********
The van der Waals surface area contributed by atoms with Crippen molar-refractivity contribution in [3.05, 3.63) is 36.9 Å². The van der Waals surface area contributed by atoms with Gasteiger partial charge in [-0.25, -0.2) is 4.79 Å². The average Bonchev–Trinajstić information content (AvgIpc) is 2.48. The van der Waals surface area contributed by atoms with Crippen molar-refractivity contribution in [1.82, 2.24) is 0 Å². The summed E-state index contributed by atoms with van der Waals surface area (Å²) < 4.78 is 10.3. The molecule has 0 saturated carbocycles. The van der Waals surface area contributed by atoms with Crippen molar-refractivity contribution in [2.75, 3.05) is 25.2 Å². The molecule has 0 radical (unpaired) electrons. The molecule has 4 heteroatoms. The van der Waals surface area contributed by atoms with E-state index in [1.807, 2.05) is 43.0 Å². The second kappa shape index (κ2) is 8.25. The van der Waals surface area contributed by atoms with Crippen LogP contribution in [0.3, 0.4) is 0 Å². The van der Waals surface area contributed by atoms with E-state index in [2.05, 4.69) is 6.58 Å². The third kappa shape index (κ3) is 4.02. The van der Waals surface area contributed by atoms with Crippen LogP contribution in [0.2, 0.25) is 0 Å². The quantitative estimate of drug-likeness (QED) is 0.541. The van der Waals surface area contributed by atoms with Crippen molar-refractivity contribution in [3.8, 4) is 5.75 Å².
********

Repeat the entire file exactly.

The van der Waals surface area contributed by atoms with Crippen molar-refractivity contribution in [3.05, 3.63) is 36.9 Å². The van der Waals surface area contributed by atoms with Gasteiger partial charge in [-0.25, -0.2) is 4.79 Å². The average Bonchev–Trinajstić information content (AvgIpc) is 2.48. The van der Waals surface area contributed by atoms with Crippen molar-refractivity contribution in [1.82, 2.24) is 0 Å². The summed E-state index contributed by atoms with van der Waals surface area (Å²) < 4.78 is 10.3. The molecule has 0 saturated carbocycles. The van der Waals surface area contributed by atoms with Crippen molar-refractivity contribution in [2.75, 3.05) is 25.2 Å². The molecule has 0 radical (unpaired) electrons. The molecule has 4 heteroatoms. The van der Waals surface area contributed by atoms with E-state index in [1.807, 2.05) is 43.0 Å². The second kappa shape index (κ2) is 8.25. The van der Waals surface area contributed by atoms with Crippen LogP contribution in [0.3, 0.4) is 0 Å². The van der Waals surface area contributed by atoms with E-state index in [2.05, 4.69) is 6.58 Å². The third kappa shape index (κ3) is 4.02. The van der Waals surface area contributed by atoms with Crippen LogP contribution in [0.2, 0.25) is 0 Å². The quantitative estimate of drug-likeness (QED) is 0.541. The van der Waals surface area contributed by atoms with Crippen molar-refractivity contribution in [3.8, 4) is 5.75 Å².